What followed was a heightened awareness of the South African jazz lexicon. It suddenly seemed like every South African jazz singer was singing Allan Mzamo Silinga’s “Ntyilo Ntyilo,” made famous by Miriam Makeba, and horn players were paying homage to Winston Mankunku Ngozi. Reluctant to follow trends, I started looking for slightly more obscure songs that weren’t the “Autumn Leaves” of South African jazz. I was immediately entranced by Busi Mhlongo’s music—the vibrancy and intricacy of her “Urban Zulu” world was magnificent. All these traits I associated with the “sound of South Africa” were overflowing in her music. The grooves, the guitar sounds, the languages, the spirit of the music. I love the simplicity of South African jazz, but the chromaticism of my traditional jazz schooling has stayed with me and my ears yearn for a “crunch” or a surprising harmonic shift. Busi’s music follows both traditional South African harmonies, while being sophisticated and unorthodox at times.

While I was fortunate to perform in Abdullah Ibrahim’s inaugural Cape Town Jazz Orchestra and to play South African repertoire in the UCT Big Band, it wasn’t either of these experiences that really made me assess and develop my connection to South African jazz. I was hired to perform in the horn section for Sibongile Khumalo’s tribute show to Soweto-born jazz singer Letta Mbulu. Everything about the experience—from Ma Sibongile’s rapid-fire Zulu exchanges with pianist Themba Mkhize, to listening to Letta’s recordings in order to learn my parts by ear, to witnessing audiences at the Grahamstown National Arts Festival cheer and react to a music that really spoke to them—was an education. The musical content, much of it written by Letta’s composer-arranger husband Caiphus Semenya, really opened my ears to the complexity and variety that could be found in a lot of South African jazz, as it was in Busi’s music. It became important for me to find my “voice” within South African jazz even though there were pre-conceived notions about what I was expected to sing.

After being exposed to Letta and Caiphus’s music, I continued to seek out South African jazz repertoire, artists, and composers that weren’t commonly interpreted. It became exceedingly important to me because many international audiences were only aware of Abdullah Ibrahim and Hugh Masekela as leading South African jazz figures (which they are). I love Abdullah’s music and am ever so thankful for Bra Hugh’s significance and body of work, but as I see more and more people expressing interest in the South African jazz scene, I long for them to discover artists like Busi, Letta, and the composers of my generation (Kyle Shepherd, Marcus Wyatt, Shane Cooper, and others).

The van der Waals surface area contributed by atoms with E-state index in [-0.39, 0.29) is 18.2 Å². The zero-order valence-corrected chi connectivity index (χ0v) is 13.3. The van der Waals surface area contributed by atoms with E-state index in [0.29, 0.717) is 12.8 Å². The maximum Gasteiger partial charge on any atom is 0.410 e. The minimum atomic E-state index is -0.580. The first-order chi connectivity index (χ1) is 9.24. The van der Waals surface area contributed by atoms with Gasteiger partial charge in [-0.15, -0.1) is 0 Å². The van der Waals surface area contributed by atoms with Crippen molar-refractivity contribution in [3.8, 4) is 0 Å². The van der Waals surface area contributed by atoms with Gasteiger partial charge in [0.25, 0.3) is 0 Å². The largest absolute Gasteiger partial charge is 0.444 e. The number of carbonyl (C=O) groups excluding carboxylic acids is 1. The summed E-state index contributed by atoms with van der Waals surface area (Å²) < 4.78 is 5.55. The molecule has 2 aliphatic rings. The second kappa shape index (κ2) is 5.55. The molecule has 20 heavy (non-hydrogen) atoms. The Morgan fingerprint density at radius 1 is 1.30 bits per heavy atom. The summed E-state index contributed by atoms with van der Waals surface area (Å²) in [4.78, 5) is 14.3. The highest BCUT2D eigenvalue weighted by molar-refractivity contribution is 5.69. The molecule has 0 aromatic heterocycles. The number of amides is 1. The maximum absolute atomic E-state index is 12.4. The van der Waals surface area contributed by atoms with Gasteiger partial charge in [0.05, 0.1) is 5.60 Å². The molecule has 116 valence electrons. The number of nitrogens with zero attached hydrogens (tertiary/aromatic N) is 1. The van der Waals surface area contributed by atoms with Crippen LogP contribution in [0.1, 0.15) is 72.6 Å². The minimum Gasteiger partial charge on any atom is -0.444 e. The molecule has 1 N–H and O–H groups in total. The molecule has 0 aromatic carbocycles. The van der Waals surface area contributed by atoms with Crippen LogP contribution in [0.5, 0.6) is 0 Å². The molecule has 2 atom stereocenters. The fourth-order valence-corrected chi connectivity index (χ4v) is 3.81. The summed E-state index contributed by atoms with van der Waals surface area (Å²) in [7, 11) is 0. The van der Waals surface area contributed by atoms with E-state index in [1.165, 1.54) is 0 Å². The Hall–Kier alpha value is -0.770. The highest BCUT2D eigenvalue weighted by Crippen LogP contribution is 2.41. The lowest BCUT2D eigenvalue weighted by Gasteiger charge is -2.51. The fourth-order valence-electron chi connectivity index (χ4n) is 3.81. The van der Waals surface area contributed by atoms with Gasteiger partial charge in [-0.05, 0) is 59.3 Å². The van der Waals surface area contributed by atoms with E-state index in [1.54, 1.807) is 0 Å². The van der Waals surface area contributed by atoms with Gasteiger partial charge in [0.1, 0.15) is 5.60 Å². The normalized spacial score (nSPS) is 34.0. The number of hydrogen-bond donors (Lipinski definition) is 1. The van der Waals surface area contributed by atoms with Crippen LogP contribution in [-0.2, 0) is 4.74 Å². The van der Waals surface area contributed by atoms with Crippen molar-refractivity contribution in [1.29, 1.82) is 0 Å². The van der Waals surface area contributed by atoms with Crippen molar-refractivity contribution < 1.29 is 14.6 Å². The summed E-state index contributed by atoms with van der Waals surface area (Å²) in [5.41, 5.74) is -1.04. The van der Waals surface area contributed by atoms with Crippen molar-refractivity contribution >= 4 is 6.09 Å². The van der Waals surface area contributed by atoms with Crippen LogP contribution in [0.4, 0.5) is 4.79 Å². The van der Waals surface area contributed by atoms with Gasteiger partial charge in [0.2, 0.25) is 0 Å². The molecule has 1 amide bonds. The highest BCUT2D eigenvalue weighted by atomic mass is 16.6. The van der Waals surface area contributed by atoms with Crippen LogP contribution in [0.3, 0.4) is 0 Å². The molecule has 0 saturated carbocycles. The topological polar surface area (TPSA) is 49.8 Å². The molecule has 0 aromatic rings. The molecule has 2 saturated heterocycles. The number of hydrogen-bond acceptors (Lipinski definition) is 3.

Although I have been lucky to live in other countries, I grew up in South Africa and that’s the place I call home. Being invited to perform as part of Carnegie Hall’s UBUNTU festival means the world to me because I have a deep connection to the music of my country, even if I’ve come to discover it in a roundabout way. I’m thrilled to be part of this festival alongside my South African musical peers (Kesivan Naidoo, Kyle Shepherd, Shane Cooper), and I can’t wait to share some of my favorite South African songs—both by icons like Victor Ntoni and by peers like Mark Fransman—with New York audiences.

—Nicky Schrire



Nicky Schrire
Nicky Schrire
Monday, October 13 at 7 PM
Listening Party: Nicky Schrire

Jazz at Lincoln Center's education department hosts a listening party that features South African vocalist Nicky Schrire sharing some of her favorite and most influential records.

Irene Diamond Education Center
Jazz at Lincoln Center
Broadway at 60th Street | Manhattan
jalc.org | 212-258-9800

 
J@LC
October 15–16
Kuumba Collective

The Kuumba Collective, a collaborative ensemble of American and South African artists led by saxophonist TK Blue and vocalist Nicky Schrire, presents the South African Songbook: SA to USA, featuring classic repertoire of South African jazz as well as original works.

Wednesday, October 15 | 7:30 PM
Wednesday, October 15 | 9:30 PM
Thursday, October 16 | 7:30 PM
Thursday, October 16 | 9:30 PM

Dizzy’s Club Coca-Cola
Jazz at Lincoln Center
Broadway at 60th Street | Manhattan
jalc.org/dizzys | 212-258-9800

3 months ago | |
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Singer-songwriter, guitarist, and composer David Kramer explains the unique Cape Town tradition of Cape Malay Choirs.

Learn more about UBUNTU: Music and Arts of South Africa festival and upcoming concerts.


 



David Kramer
David Kramer
Saturday, October 25 at 9 PM
David Kramer Band
Young Cape Malay Stars


The fascinating folk music from the Cape region of South Africa is explored by two groups in this concert. Composer, guitarist, singer-songwriter, and tireless champion of Cape musical traditions, David Kramer performs with a lineup of top musicians from Cape Town and the Karoo desert. New York audiences also have a rare opportunity to hear a Cape Malay choir—the Young Cape Malay Stars, a 15-voice male choir led by Moeniel Jacobs. They perform music from Cape Town that combines Dutch folk songs and Afrikaans comic songs with colorful inflections and ornaments from vocal traditions as far afield as Malaysia, Arabia, and East Africa.